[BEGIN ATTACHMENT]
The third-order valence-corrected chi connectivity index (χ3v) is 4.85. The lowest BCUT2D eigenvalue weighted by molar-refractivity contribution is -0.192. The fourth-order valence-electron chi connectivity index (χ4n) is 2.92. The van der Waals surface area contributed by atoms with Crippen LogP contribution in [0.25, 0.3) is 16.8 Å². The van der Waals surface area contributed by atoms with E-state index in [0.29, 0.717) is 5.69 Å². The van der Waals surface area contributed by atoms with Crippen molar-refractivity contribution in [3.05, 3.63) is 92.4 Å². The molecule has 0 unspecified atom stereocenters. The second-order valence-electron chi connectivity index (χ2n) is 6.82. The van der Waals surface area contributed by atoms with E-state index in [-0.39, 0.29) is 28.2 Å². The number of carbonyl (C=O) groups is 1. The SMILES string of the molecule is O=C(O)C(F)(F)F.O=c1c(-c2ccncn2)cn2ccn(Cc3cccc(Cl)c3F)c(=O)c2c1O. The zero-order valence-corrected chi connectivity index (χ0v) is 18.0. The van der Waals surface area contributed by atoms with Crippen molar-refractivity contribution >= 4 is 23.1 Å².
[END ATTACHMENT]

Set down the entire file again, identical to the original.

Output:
The third-order valence-corrected chi connectivity index (χ3v) is 4.85. The lowest BCUT2D eigenvalue weighted by molar-refractivity contribution is -0.192. The fourth-order valence-electron chi connectivity index (χ4n) is 2.92. The van der Waals surface area contributed by atoms with Crippen LogP contribution in [0.25, 0.3) is 16.8 Å². The van der Waals surface area contributed by atoms with E-state index in [0.29, 0.717) is 5.69 Å². The van der Waals surface area contributed by atoms with Crippen molar-refractivity contribution in [3.05, 3.63) is 92.4 Å². The molecule has 0 unspecified atom stereocenters. The second-order valence-electron chi connectivity index (χ2n) is 6.82. The van der Waals surface area contributed by atoms with E-state index in [-0.39, 0.29) is 28.2 Å². The number of carbonyl (C=O) groups is 1. The SMILES string of the molecule is O=C(O)C(F)(F)F.O=c1c(-c2ccncn2)cn2ccn(Cc3cccc(Cl)c3F)c(=O)c2c1O. The zero-order valence-corrected chi connectivity index (χ0v) is 18.0. The van der Waals surface area contributed by atoms with Crippen molar-refractivity contribution >= 4 is 23.1 Å².